Restrains on a bed in a seclusion room in Lopača Psychiatric Hospital, in southwest Croatia. There are no official guidelines on the use of restraints in Croatia, allowing for broad discretion on the use of physical and chemical restraints and seclusion by healthcare staff in psychiatric hospitals.

© 2014 Emina Ćerimović/Human Rights Watch

(New York) – The Croatian government should urgently heed the calls by United Nations disability rights experts to improve its disability rights record, Human Rights Watch said today. On April 17, 2015, the UN Committee on the Rights of Persons with Disabilities recommended that the Croatian government should do more to protect the rights of people with disabilities, including legal reform and ensuring that everyone with a disability who is in an institution has the opportunity to move into the community.

“The UN review leaves no doubt about the steps Croatia has to take to protect the rights of people with disabilities,” said Shantha Rau Barriga, disability rights director at Human Rights Watch. “The question now is whether the Croatian government will act quickly to carry out these reforms.”

The committee, a UN monitoring body consisting of 18 independent experts, scrutinized Croatia’s record on disability rights as part of its mandate to review governments’ compliance with the Convention on the Rights of Persons with Disabilities. Croatia has been a party to this treaty since 2008, and the committee review was a response to Croatia’s initial report to the committee.

While the committee recognized that the Croatian government has made some progress in protecting the rights of people with disabilities, domestic legislation still does not fully reflect a human rights model, the committee found. It directed the Croatian government to initiate a comprehensive review of existing legislation and bring it in line with the treaty.

Although Croatia has a “deinstitutionalization” plan to move people out of residential institutions and reintegrate them into the community, the committee criticized Croatia for excluding private institutions, wards for long-term care in psychiatric institutions, and foster homes for adults from those efforts. Human Rights Watch found that more than 8,200 people in Croatia remain in segregated institutions, many of them without their consent. In particular, the committee voiced concern about the “high rate of child abandonment and institutionalization of children with disabilities.”     

“The Croatian government needs to step up its efforts to ensure that everyone with disabilities trapped in state or private institutions, long-term care in psychiatric hospitals, and foster homes without their consent is part of the deinstitutionalization process,” Barriga said. “Croatia should invest in community-based housing and support so people with disabilities can live on their own with dignity.”

The committee also raised concerns about one of the most fundamental aspects of the treaty: the right to legal capacity. Human Rights Watch research found that roughly 18,000 people with intellectual or psychosocial disabilities are placed under guardianship in Croatia, and denied their legal capacity – the right to make decisions about basic rights, such as to marry and form a family, to sign an employment contract, or to hold property. A significant majority live under full guardianship, under which guardians – often nominated by the state – make all decisions for them.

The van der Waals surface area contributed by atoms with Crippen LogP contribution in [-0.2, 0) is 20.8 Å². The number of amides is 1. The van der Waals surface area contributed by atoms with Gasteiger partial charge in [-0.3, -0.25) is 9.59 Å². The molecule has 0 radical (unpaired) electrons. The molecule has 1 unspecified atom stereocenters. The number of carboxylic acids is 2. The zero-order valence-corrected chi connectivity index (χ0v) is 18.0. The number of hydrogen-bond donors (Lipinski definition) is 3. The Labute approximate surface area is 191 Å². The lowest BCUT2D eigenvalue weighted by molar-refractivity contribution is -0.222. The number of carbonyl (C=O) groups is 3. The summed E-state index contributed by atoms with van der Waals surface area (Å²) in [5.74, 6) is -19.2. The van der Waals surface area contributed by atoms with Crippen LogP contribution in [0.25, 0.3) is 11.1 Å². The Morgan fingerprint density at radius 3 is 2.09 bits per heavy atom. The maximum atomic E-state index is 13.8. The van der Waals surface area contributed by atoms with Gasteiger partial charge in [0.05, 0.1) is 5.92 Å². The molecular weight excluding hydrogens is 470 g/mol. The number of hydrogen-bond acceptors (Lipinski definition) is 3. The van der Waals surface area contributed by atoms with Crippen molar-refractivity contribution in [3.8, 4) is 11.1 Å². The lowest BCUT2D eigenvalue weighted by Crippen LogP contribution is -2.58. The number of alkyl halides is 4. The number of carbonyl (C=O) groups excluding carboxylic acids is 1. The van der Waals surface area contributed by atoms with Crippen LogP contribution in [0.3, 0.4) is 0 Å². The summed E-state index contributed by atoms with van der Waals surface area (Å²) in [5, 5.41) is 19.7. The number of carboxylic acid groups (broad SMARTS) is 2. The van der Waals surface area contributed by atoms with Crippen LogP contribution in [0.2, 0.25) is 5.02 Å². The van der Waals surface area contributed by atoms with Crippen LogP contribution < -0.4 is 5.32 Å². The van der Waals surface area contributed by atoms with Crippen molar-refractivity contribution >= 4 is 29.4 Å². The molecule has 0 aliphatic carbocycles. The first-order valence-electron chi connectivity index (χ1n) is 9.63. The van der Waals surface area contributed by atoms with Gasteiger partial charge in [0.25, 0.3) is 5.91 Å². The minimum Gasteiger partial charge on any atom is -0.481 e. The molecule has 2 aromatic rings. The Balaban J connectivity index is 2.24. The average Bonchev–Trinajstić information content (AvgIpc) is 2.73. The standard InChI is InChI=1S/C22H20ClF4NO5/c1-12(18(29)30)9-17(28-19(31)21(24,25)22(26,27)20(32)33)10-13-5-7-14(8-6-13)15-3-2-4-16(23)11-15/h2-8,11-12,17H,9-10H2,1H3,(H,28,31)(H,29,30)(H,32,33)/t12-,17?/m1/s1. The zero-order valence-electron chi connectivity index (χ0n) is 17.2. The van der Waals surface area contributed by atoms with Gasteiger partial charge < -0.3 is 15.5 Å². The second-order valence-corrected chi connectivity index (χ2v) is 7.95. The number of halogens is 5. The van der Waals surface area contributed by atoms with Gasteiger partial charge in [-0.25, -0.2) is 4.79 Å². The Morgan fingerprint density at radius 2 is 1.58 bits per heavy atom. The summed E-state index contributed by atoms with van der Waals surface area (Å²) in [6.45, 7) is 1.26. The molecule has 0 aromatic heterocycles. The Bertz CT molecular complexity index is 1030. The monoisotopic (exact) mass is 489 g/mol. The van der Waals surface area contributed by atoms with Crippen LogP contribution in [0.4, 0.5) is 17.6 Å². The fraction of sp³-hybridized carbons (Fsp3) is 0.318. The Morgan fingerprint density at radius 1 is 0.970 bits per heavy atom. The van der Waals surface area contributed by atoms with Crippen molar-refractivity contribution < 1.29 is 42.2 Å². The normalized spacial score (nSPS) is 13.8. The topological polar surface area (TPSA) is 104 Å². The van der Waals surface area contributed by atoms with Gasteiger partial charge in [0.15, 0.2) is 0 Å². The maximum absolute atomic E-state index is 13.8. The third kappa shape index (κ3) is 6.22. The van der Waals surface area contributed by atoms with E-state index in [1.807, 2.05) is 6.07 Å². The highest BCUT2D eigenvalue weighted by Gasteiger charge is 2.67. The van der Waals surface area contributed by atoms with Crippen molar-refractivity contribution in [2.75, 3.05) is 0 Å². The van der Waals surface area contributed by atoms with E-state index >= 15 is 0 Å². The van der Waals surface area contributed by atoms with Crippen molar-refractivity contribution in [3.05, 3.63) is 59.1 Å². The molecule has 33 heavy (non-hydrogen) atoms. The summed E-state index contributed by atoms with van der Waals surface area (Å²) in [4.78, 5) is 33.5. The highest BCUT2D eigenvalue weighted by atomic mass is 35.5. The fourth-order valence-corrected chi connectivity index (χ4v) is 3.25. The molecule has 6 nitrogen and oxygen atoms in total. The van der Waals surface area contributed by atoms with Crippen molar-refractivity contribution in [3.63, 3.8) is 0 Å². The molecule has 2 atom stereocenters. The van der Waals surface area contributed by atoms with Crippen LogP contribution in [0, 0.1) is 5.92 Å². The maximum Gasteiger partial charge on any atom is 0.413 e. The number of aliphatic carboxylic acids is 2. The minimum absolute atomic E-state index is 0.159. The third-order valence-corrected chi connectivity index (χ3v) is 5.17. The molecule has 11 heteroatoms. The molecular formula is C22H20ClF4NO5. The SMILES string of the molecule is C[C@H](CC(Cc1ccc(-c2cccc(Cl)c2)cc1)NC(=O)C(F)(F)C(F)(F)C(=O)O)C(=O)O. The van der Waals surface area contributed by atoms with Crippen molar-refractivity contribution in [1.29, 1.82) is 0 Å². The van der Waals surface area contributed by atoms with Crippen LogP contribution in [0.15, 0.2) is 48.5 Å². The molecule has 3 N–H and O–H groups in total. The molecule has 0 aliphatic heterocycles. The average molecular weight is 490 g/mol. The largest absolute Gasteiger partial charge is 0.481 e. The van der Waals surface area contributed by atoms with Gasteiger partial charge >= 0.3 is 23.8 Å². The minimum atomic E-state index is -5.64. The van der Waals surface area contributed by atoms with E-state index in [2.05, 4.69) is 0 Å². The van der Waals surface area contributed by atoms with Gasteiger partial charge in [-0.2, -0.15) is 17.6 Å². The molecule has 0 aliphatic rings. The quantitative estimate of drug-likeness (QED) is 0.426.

The committee urged the Croatian government to abolish this guardianship regime and “provide a wide range of measures which respect a person’s autonomy, will and preferences, including with respect to a person’s right, to give and withdraw their own individual informed consent for medical treatment, to access justice, to vote, to marry, to full parental rights, and to work.” It also recommended taking tangible steps to introduce systems for supported decision making, such as training social workers, legal professionals, and public authorities on the rights the treaty enshrines.

The committee urged Croatia to repeal laws that permit involuntary commitment of people with psychosocial and intellectual disabilities. The committee also raised concerns about “the frequent use of involuntary treatment and restraint measures as well as other forms of degrading treatment” and said Croatia should immediately end involuntary treatment and the use of restraint measures.

In 2010 and 2014, Human Rights Watch documented abuses of the rights of people with disabilities in Croatia, including many cases of prolonged detention without consent, treatment without consent, prolonged seclusion, and the use of physical and chemical restraints. Human Rights Watch remains concerned that the newly adopted Croatian Mental Health Law does not require written consent for treatment if the person is deemed “not capable” of giving their consent and the treatment is judged to be in their “best interests.”

The committee said the Croatian government should prohibit the sterilization of people with disabilities without the person’s free and informed consent and provide people with disabilities with support to make informed choices and decisions regarding medical procedures and interventions. The country’s Mental Health Law permits sterilizations if parents or guardians make the request.

“The committee’s assessment serves as a stark reminder of the many shortcomings that mark the Croatian government’s disability rights record,” Barriga said. “The UN committee has provided a clear road map for reforms, and Croatia, the newest EU member state, should quickly carry out its recommendations.”